Benedictine monks reached central Oklahoma in 1875 and immediately laid the framework for a Catholic college. By the early 20th cen- tury, the college was moved to Shawnee and became known as the Catholic University of Oklahoma, then St. Gregory\u2019s College. The designation as a university came in 1997 to acknowledge the institution\u2019s modest growth and graduate programs.
The university is the only Catholic col- lege or university in Oklahoma, a \u201cBible Belt\u201d state, that has a Catholic population of about four and one-half percent of its 3.7 million residents. It also is the oldest higher educa- tion institution in Oklahoma.
Abbot Lawrence Stasyszen, O.S.B., the chancellor and former president of St. Greg- ory\u2019s, told the National Catholic Register that the university is a \u201cmissionary institution\u2026 located on a frontier of the Church where
ed population.\u201d But the university doesn\u2019t shy away from a strong Catholic identity and is a prominent institution in the local commu- nity.
St. Gregory\u2019s has grown along with the city of Shawnee, which has a population to- day of 29,000 and is located 30 minutes east of Oklahoma City. The university has an undergraduate enrollment of 740 students, a majority of them at the 75-acre Shawnee cam- pus surrounded by the 640-acre St. Gregory\u2019s Abbey. There is also a College for Working Adults at Shawnee and at a center in Tulsa about 100 miles away.
Type of institution: Small liberal arts college
Undergraduate enrollment: 642 (2008\u201309
in what St. Gregory\u2019s calls \u201cA Community for Life,\u201d an appreciation for the sacredness of life and the importance of human relation- ships.
sports science. There also is a teacher educa- tion program. A unique aspect of the curricu- lum is a Design-A-Degree option, by which undergraduates can focus their studies on a
primarily business degrees at the associate, bachelor and master levels. There are 40 grad- uate students at the university.
About 66 percent of the students are from Oklahoma, but they also come from 14 other states as well as 17 other countries.
One unique highlight on the university campus is the 95-year-old Mabee-Gerrer Mu- seum of Art, which was founded by a monk of the Abbey who developed a small art col- lection. The museum\u2019s holdings include arti- facts from ancient Egypt, Mesoamerica, Mes- opotamia, Greece, Rome and China, as well as religious art.
There are not many universities that can beat the price of St. Gregory\u2019s. Total tuition, room and board in 2009-10 was $21,798. The tuition rate has been well below the average for private institutions in Oklahoma, where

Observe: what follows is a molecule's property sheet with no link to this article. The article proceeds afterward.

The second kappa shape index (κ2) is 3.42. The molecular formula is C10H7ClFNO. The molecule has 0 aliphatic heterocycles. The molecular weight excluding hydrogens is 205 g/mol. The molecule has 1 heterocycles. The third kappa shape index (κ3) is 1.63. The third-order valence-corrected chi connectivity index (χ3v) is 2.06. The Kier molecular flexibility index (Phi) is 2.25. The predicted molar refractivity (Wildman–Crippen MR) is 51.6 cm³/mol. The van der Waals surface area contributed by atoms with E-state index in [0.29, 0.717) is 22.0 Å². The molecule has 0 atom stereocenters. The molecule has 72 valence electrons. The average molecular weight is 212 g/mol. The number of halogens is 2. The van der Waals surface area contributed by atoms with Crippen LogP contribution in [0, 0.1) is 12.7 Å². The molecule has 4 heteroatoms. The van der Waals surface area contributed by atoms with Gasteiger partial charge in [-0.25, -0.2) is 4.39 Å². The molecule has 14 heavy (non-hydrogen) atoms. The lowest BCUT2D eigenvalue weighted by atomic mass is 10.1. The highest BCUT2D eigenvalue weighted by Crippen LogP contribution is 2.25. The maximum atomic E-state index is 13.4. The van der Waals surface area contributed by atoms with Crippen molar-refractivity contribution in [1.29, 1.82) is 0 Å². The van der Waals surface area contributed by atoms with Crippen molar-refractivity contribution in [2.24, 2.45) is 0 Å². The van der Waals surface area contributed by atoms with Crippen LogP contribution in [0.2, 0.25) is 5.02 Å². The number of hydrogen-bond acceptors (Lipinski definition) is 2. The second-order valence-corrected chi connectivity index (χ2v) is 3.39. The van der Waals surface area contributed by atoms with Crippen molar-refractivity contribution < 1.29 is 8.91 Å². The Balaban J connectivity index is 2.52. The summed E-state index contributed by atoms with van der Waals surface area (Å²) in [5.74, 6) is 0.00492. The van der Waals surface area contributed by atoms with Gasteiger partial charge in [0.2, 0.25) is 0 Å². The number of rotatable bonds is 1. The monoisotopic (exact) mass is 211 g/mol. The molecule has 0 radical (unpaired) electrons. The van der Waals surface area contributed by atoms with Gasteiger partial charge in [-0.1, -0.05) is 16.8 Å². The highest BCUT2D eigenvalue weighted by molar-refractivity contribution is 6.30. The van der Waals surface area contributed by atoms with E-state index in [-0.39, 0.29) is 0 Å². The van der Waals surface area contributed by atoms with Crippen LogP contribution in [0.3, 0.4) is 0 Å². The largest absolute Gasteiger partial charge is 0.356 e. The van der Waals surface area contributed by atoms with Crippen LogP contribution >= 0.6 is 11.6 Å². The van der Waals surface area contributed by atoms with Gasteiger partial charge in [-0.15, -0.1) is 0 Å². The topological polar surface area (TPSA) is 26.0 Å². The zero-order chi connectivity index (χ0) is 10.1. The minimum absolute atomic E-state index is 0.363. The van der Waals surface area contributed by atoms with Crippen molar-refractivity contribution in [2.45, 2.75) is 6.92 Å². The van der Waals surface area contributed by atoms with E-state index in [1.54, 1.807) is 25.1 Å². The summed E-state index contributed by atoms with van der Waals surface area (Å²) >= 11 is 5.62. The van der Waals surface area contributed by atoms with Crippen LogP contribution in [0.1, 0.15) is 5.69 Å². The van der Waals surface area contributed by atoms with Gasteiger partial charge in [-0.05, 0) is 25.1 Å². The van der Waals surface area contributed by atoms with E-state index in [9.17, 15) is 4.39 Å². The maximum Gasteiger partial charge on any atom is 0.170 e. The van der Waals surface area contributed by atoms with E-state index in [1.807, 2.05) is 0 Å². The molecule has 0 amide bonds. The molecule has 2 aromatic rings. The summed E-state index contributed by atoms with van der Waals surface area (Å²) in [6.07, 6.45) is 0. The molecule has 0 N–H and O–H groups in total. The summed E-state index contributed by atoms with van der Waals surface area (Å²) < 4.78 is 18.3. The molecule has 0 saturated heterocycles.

The university is separately incorporated but is a \u201ccorporate ministry\u201d of St. Gregory\u2019s Ab- bey. The primarily lay board of 31 members
to helping students achieve their educa- tional and life goals. That commitment extends to making our one-of-a-kind ex-
sized classes and a one-to-one learning environment create a high quality aca- demic experience. Our intellectual tradi- tion comes alive each day in the student- focused curriculum.
\u201cSGU provides a high quality education at one of the lowest tuition rates for a Catholic institution in America. Our fees and living costs are well below the na- tional average and are supplemented by a robust portfolio of grants and scholar- ships. Hospitality and generosity are two of the Benedictine values in evidence at SGU. In fact, more than 90 percent of our
general. He was provost at the U.S. Air Force Academy and has helped establish schools in the United Arab Emirates. Dr. Wagie holds a Ph.D. in aeronautical and astronautical engi- neering from Purdue University.
Dr. Wagie succeeded Abbot Stasyszen, who had been university president for seven years and who promoted Ex corde Ecclesiae. Today he is head of St. Gregory\u2019s Abbey and is chancellor of the university, focusing on the relationship between the two institutions as well as on the university\u2019s Catholic identity.
St. Gregory\u2019s strongly promotes its identity as a Catholic and Benedictine university. Certainly, the presence of the abbey as well as the involvement of the Benedictine monks
has helped. Indeed, the university is viewed as the ab- bey\u2019s \u201cprimary of- fering in service to the Church and to humanity,\u201d accord- ing to Abbot Stasys- zen.
men Praebeat or \u201cMay Faith Grant Light.\u201d The com- munity frequently
There is an opening Mass at the begin- ning of the academic year. One former student told us, \u201cA question arose whether non-Cath-
faculty insisted that the school must maintain its Catholic identity regardless of the varying faiths of the student body. They pointed out that non-Catholic students were choosing to
The university makes recruiting Catho- lic students a priority. \u201cOur goal is to increase the number of Catholic students on our cam- pus so that our Catholic culture can be in-
The monastery and the large Abbey Church are visible signs of the university\u2019s identity. The church was completed in 1945 and features intricate stained-glass windows
In May 2009, the university announced plans for a Rosary Gar- den on the campus, sponsored and land- scaped by the student Knights of Columbus chapter. The garden will feature 50 trees
stone walkways and a statue of Mary in the center.
no evidence that inap- propriate speakers or questionable extracur- ricular activities have taken place on campus. The 2009 commencement speaker was Dr. Michael Galligan-Stierle, vice president of the Association of Catholic Colleges and Univer- sities. Other recent speakers have included Linda Schaefer, a former CNN editor who documented the work of Mother Teresa; a lo- cal writer; and a local judge.
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